The state has lifted its mandated water conservation targets, but Merced-area leaders are predicting local water restrictions won’t loosen as they look to be stewards of the water supply.
Marking a major shift in California water policy, state regulators voted about two weeks ago to lift the statewide conservation targets that for the past year have required dramatic cutbacks in irrigation and household water use for urban communities across the state.
The new rules adopted by the State Water Resources Control Board allow individual water agencies to propose their own conservation standards, based on the health of their water supplies and anticipated local demand.
“We’re still in a drought, we’re still waiting for the groundwater to recharge,” said Craig Locke, the public works director for Chowchilla. “So, on the consumer end, there’s no change.”
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Leaders there still are looking into a local plan, he said, and in the meantime are maintaining the status quo on two days of sprinkling a week. The city still has time to develop its own sustainability plan.
We’re still in a drought, we’re still waiting for the groundwater to recharge. So, on the consumer end, there’s no change.
Craig Locke, public works director, Chowchilla
The state made some permanent conservation measures, including prohibiting irrigation runoff into streets, watering street medians, irrigation within 48 hours of rainfall and washing cars without a hose equipped with a shutoff nozzle.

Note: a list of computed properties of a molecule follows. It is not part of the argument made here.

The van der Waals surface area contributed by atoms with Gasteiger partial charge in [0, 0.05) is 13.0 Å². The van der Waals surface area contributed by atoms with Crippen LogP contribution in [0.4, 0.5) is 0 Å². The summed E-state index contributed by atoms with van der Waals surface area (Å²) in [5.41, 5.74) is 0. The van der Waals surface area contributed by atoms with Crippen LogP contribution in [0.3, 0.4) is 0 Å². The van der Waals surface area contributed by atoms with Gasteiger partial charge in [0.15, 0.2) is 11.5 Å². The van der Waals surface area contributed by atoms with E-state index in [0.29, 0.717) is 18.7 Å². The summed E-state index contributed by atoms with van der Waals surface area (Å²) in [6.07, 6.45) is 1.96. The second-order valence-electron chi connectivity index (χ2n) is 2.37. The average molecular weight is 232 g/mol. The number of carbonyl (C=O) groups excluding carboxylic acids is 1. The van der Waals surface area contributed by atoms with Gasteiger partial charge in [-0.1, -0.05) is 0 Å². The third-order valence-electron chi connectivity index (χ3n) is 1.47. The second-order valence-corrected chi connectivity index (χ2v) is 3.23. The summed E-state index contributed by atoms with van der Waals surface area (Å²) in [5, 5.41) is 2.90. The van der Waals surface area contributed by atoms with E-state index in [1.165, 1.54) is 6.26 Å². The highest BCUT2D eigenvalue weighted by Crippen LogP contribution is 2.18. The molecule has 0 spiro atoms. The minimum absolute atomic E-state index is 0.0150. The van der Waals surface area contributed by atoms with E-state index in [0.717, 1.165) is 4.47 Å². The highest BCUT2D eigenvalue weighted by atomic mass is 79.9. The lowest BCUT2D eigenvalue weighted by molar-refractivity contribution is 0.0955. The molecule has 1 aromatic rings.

Turning the keys over to cities and water districts means they won’t face “humongous” conservation goals, said Leah Brown, Merced’s water conservation specialist.
The focus moves to developing a plan in preparation of the next three-year drought, she said. “(The state) wants us to really take a close look at sustainable groundwater,” she said.
About a year ago, the state granted Merced $2.5 million to install water meters into homes that didn’t have them. Those meters are almost entirely installed, Brown said, and could be in full operation later this year.
Last month’s action effectively brings an end to an unprecedented conservation mandate, in place since last June, that required urban water districts statewide to cut usage an average of 25 percent over 2013.
Last month’s action effectively brings an end to an unprecedented conservation mandate, in place since last June, that required urban water districts statewide to cut usage by an average of 25 percent compared with 2013 numbers. And it represents a sharp turn from the rhetoric of state officials for much of last year, when they warned that the drought represented a new reality that required permanent lifestyle changes and universal sacrifice.
Under the old rules, communities were targeted for cuts based on consumption – with bigger users hit with bigger cuts – rather than the state of their local supplies. Most Merced-area water agencies had to cut consumption 25 percent or more.
Water board Chairwoman Felicia Marcus said the new rules give water districts a chance to prove themselves without the state dictating harsh terms. But she said they also maintain oversight by continuing to require water districts to report how much they conserve each month. “Rather than speculate on what people will do and what will happen, we have a learning lab over the next seven months,” she said.
The Sacramento Bee contributed to this report.